Traditionally, APL is an interpreted language ... In this paper, we present a compiler that compiles a subset of APL into a typed intermediate representation, which should serve as a practical and well-defined intermediate format for targeting parallel-architectures through a large number of existing tools and frameworks. The intermediate language is conceptually close to the language Repa. It supports shape-polymorphic functions and types that classify shapes. The compiler takes a simplified approach to certain aspects of APL. Following other APL compilation approaches, the compiler is based on lexical (i.e., static) identifier scoping and has no support for dynamic compilation (APL execute).
Terseness of APL is legendary, for good or bad. I keep finding more and more papers by Haskell community (and especially GHC contributors) working on efficient (parallel) arrays in Haskell.

People of Programming Languages Interviews

There is a growing set of fascinating interviews with PL folks at People of Programming Languages.

Exploiting Vector Instructions with Generalized Stream Fusion

Exploiting Vector Instructions with Generalized Stream Fusion

By Geoffrey Mainland, Roman Leshchinskiy, and Simon Peyton Jones.

A.k.a. "Haskell beats C".
Our ideas are implemented in modified versions of the GHC compiler and vector library. Benchmarks show that high-level Haskell code written using our compiler and libraries can produce code that is faster than both compiler- and hand-vectorized C.

This paper continues the promising line of research started in 1990 by Wadler (at least, that was how I learned of deforestation). Of course, there was a lot of development since then, but this specific paper introduces an interesting idea of multiple representations - potentially changing the game.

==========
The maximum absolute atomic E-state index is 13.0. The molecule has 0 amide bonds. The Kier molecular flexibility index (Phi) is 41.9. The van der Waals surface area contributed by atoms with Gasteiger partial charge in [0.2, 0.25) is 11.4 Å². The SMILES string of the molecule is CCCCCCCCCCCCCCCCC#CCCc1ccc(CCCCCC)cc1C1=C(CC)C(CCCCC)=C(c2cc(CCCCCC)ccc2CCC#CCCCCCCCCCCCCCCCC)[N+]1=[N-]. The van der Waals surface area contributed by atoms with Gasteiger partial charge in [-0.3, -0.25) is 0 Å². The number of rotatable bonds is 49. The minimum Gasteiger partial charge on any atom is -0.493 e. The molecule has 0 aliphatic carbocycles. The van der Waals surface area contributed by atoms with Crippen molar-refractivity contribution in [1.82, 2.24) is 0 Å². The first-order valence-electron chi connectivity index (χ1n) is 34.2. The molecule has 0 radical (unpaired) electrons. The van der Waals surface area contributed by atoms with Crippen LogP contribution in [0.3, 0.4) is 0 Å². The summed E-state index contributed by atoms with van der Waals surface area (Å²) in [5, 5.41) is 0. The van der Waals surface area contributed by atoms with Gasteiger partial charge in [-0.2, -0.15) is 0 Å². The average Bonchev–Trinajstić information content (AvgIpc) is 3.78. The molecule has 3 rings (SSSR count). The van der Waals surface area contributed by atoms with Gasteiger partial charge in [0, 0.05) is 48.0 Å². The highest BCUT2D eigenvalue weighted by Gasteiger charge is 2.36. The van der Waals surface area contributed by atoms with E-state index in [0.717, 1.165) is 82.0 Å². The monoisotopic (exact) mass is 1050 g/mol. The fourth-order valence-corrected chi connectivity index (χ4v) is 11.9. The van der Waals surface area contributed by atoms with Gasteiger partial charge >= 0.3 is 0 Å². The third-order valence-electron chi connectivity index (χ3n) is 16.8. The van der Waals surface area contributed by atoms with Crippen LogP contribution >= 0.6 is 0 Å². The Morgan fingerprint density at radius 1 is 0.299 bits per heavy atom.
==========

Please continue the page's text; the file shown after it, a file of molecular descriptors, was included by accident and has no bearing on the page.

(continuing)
How efficient is partial sharing?

Partial sharing graphs offer a reduction model for the lambda calculus that is optimal in a sense put forward by Jean Jacques Levy. This model has seen interest wax and wane: initially it was thought to offer the most efficient possible technology for implementing the lambda calculus, but then an important result showed that bookkeeping overheads of any such model could be very high (Asperti & Mairson 1998). This result had a chilling effect on the initial wave of excitement over the technology.

Now Stefano Guerrini, one of the early investigators of partial sharing graphs, has an article with Marco Solieri (Guerrini & Solieri 2017) arguing that the gains from optimality can be very high and that partial sharing graphs can be relatively close to the best possible efficiency, within a quadratic factor on a conservative analysis (this is relatively close in terms of elementary recursion). Will the argument and result lead to renewed interest in partial sharing graphs from implementors of functional programming? We'll see...

(Asperti & Mairson 1998) Parallel beta reduction is not elementary recursive.

(Guerrini & Solieri 2017) Is the Optimal Implementation inefficient? Elementarily not.

Is Haskell the right language for teaching functional programming principles?

No! (As Simon Thompson explains.)
You cannot not love the "exploration of the length function" at the bottom. Made me smile in the middle of running errands.